If the WebDriver instance is already inside any kind of frames, switch out the current frame to default content is required. For example, after switching into CKEditor's iframe and sending some keys, the only way to get into TinyMCE's input area is to switch back to default content first, then locate TinyMCE's iframe and switch into frame again.

# if driver is already inside ckeditor_frame, switch out first
driver.switch_to.default_content

# then switch to another iframe, e.g. tinymce_frame
driver.switch_to.frame(tinymce_frame)

Automate content

Send keys

After switching into the editor's <iframe>, the text can be sent to the <body> directly, which is possible using Selenium's native send_keys method. Unlike injecting JavaScript using editors' built-in methods or changing innerHTML, the keys sent into the editor will always be inside <p> tag. As a result, sending <h1>Heading</h1> won't show up as real WYSIWYG heading, but in plain text. Furthermore, this approach has been reported behaving incorrectly on Firefox, which might be better to avoid if possible.

editor_body = driver.find_element(:tag_name => 'body')
editor_body.send_keys("<h1>Heading</h1>Yi Zeng")

Set innerHTML

In order to set editor content with raw HTML like WYSIWYG mode, one approach is to change the innerHTML of editor body by injecting JavaScript. In this case, sending <h1>Heading</h1> will actually show up as heading one.

editor_body = driver.find_element(:css => 'body')
driver.execute_script("arguments[0].innerHTML = '<h1>Heading</h1>Yi Zeng'", editor_body)

Clear all input

A quote from Selenium Ruby's API documentation on clear() method:

If this element is a text entry element, this will clear the value. Has no effect on other elements.

Although clear() method is stated as not available for non-text entry elements, it seems it can actually clear the input iframe without any exceptions.

Apart from clear(), an alternative is to use Selenium's ActionBuilder to construct an action chain to mimic keyboard shortcut pressing. Ctrl + A will select all, then push Backspace to clear.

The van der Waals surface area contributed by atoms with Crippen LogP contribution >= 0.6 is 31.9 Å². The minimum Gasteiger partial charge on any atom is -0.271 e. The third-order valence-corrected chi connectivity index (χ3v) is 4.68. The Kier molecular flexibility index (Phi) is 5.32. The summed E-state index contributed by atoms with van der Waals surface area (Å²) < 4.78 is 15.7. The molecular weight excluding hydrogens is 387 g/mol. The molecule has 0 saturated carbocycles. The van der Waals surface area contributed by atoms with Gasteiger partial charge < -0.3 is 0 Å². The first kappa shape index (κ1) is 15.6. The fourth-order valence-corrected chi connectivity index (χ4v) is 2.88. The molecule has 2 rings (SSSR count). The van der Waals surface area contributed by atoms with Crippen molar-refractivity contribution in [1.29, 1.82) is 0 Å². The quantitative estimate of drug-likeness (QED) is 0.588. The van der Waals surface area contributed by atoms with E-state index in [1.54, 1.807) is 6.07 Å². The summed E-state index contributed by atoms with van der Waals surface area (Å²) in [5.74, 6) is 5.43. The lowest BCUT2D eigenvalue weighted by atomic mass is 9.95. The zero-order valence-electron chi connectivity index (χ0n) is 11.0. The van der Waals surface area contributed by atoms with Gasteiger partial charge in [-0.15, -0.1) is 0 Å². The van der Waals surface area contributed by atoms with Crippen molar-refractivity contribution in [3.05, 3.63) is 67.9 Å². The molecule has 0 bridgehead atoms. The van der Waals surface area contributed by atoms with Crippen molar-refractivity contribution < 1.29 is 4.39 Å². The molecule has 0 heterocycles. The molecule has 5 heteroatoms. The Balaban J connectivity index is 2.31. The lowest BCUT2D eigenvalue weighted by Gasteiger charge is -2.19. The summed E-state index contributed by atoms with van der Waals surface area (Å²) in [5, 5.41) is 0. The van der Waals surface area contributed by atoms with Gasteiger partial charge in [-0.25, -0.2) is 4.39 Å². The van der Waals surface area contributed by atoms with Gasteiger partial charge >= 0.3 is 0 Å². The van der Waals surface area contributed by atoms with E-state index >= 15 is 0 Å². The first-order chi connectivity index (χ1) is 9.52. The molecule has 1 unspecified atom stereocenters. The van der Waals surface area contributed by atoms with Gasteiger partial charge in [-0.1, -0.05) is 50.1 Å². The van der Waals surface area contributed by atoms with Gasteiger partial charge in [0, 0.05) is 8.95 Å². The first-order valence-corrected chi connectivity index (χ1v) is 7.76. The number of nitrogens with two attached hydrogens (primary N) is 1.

# Method 1. Using clear() method
editor_body.clear

# Method 2. Using ActionBuilder
driver.action.click(editor_body)
             .key_down(:control)
             .send_keys("a")
             .key_up(:control)
             .perform
driver.action.send_keys(:backspace).perform

Automate using editors' built-in JavaScript API

Without worrying about frame switching like using Selenium WebDriver's native API, it would also be a stable solution to inject JavaScript directly using driver.execute_script() to call editors' built-in JS functions.

Set content

Both editors have built-in methods to set the content of entire input area. CKEditor's API provides a method called setData(), which replaces editor data with raw input HTML data. Similar method setContent() also exists in TinyMCE editor's API.

driver.execute_script("CKEDITOR.instances.ckeditor.setData('<h1>Yi Zeng</h1> CKEditor')")
driver.execute_script("tinyMCE.activeEditor.setContent('<h1>Yi Zeng</h1> TinyMCE')")

Clear content

With the same logic, clearing content can be done by injecting JavaScript to set the entire content to empty string.

driver.execute_script("CKEDITOR.instances.ckeditor.setData( '' )")
driver.execute_script("tinyMCE.activeEditor.setContent('')")

Insert content

Instead of setting the entire content, it is also possible to insert some content to the editors. CKEditor's has a method called insertHTML(), which inserts content at currently selected position, in TinyMCE, it's called insertContent().

driver.execute_script("CKEDITOR.instances.ckeditor.insertHtml('<p>Christchurch</p>')")
driver.execute_script("tinyMCE.activeEditor.insertContent('<p>Christchurch</p>')")

Examples

Set content using Selenium WebDriver API

Show

Select all content

Show

Click "Numbered list" from toolbar

Show

Set content using editors' API

Show

References